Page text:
“Now everyone is hoping…that gradually there will be another transition to a true democratic state, but there are some fears of another dictatorship, another coming back of the old regime,” said Hassan Nafaa, a professor of political science at Cairo University.
Egypt has been a less enthusiastic partner to fellow African states since the heady days when President Gamal Abdel Nasser welcomed liberation leaders to Cairo in the 1960s as many states gained independence from colonial rule.
Nasser convened a summit in Cairo of the Organization of African Union in 1964 attended by many heads of states of the new nation, from Kwame Nkrumah of Ghana to Julius Nyerere of what is now Tanzania.
But in his first speech to the nation as president, Sisi called Egypt “the gateway to Africa”.
A survey of security challenges facing Sisi points to the need for more engagement with the continent, said Ricardo Laremont, Professor of Political Science and Sociology at the State University of New York at Binghamton.
Among the security concerns are militants in the Sinai Peninsula using weapons that float easily across Egypt’s porous border with chaotic Libya while Al Qaeda-linked militants roam across the Sahel region south of the Sahara Desert and find common cause with the most extreme forces active in Sinai.
The future of water security in Egypt also depends on cooperation with Ethiopia, which is building a dam on a Nile River tributary after spurning an offer from Cairo for help financing the project.
“Sitting in Egypt, you have to look regionally,” said Laremont. “Sisi’s principle concern is turning around the economy, but beside doing that, he also has to worry about this security and foreign policy situation.”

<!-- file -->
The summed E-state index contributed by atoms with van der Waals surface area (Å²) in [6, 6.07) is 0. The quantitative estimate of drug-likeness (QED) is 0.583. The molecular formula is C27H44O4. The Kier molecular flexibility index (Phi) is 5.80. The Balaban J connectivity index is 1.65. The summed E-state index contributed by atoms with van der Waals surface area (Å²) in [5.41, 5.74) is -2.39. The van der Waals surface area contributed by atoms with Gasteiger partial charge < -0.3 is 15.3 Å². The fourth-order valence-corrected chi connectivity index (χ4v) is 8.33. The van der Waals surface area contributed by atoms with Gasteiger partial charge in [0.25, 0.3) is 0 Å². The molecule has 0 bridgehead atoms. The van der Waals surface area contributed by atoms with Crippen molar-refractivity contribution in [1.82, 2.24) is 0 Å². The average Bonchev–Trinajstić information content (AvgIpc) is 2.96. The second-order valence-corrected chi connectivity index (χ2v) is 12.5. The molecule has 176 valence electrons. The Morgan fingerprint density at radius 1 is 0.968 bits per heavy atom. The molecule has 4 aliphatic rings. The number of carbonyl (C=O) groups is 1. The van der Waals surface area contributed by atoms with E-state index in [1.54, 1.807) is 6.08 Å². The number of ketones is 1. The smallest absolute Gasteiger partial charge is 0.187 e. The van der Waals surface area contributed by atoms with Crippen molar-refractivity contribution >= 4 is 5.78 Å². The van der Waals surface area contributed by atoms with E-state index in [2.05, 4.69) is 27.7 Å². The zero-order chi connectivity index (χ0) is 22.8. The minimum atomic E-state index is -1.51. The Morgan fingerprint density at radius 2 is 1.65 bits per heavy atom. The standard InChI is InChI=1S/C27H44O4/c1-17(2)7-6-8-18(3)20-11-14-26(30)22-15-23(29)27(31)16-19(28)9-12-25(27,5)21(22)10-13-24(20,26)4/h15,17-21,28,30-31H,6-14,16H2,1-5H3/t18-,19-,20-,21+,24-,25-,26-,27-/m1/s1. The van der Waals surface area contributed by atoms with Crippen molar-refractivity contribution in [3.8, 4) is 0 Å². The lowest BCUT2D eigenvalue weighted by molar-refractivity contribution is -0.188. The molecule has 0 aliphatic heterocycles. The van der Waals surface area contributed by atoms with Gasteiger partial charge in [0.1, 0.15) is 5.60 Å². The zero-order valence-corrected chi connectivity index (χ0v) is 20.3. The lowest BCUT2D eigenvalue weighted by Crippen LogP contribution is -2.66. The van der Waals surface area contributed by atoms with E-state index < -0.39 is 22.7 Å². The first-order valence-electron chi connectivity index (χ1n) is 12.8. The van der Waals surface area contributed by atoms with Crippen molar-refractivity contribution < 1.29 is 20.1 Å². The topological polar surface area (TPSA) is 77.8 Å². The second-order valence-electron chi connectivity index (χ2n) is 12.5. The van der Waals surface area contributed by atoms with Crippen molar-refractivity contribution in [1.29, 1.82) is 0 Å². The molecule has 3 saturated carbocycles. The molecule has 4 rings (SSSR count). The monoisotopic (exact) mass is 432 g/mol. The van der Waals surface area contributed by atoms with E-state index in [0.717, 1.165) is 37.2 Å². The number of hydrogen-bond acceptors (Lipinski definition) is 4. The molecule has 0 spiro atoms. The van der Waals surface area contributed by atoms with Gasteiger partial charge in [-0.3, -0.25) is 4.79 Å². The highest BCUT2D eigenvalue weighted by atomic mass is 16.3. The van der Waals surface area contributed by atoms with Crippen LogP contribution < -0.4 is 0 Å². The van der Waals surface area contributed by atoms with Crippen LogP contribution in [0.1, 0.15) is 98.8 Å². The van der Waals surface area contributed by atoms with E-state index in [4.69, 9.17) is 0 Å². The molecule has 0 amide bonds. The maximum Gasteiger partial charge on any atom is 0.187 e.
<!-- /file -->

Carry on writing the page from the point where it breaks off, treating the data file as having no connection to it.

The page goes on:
Analysts say Egypt should also focus on rekindling ties with fast-growing African economies such and Senegal and Zimbabwe as Egypt has trade and investment opportunities there because of its inward looking focus since the 2011 uprising.
Egypt’s suspension from the African Union, two days after Morsi was toppled, also contributed to poor attendance by some African nations.
It would therefore have been awkward for more prominent African such as economic powerhouses, Nigeria and South Africa, to send their presidents for the inauguration.
The AU’s approval of Egypt has public relations value, says Laremont, noting that the regional body is “tremendously impotent in most capacities” and is arguably “just an assemblage of quasi autocrats.”
AU officials say a meeting of the bloc’s Peace and Security Council is required to remove the suspension and return Egypt to its normal status as a member state. The move is expected soon after Sisi takes office, according to diplomats.
Signs point to the regional body moving quickly to normalise Egypt’s status, with Sisi invited to attend the regional body’s summit later this month. But Cairo will have to work hard to change a legacy of Egyptian neglect of the continent, says Alex Vines of London-based Chatham House.
While Vines says the interim government that has just handed over power to Sisi has been conducting a “very frenetic diplomatic offensive” to secure their readmission to the AU, Egypt lags behind more stable states like Morocco in taking economic advantage of its geographical links to the continent.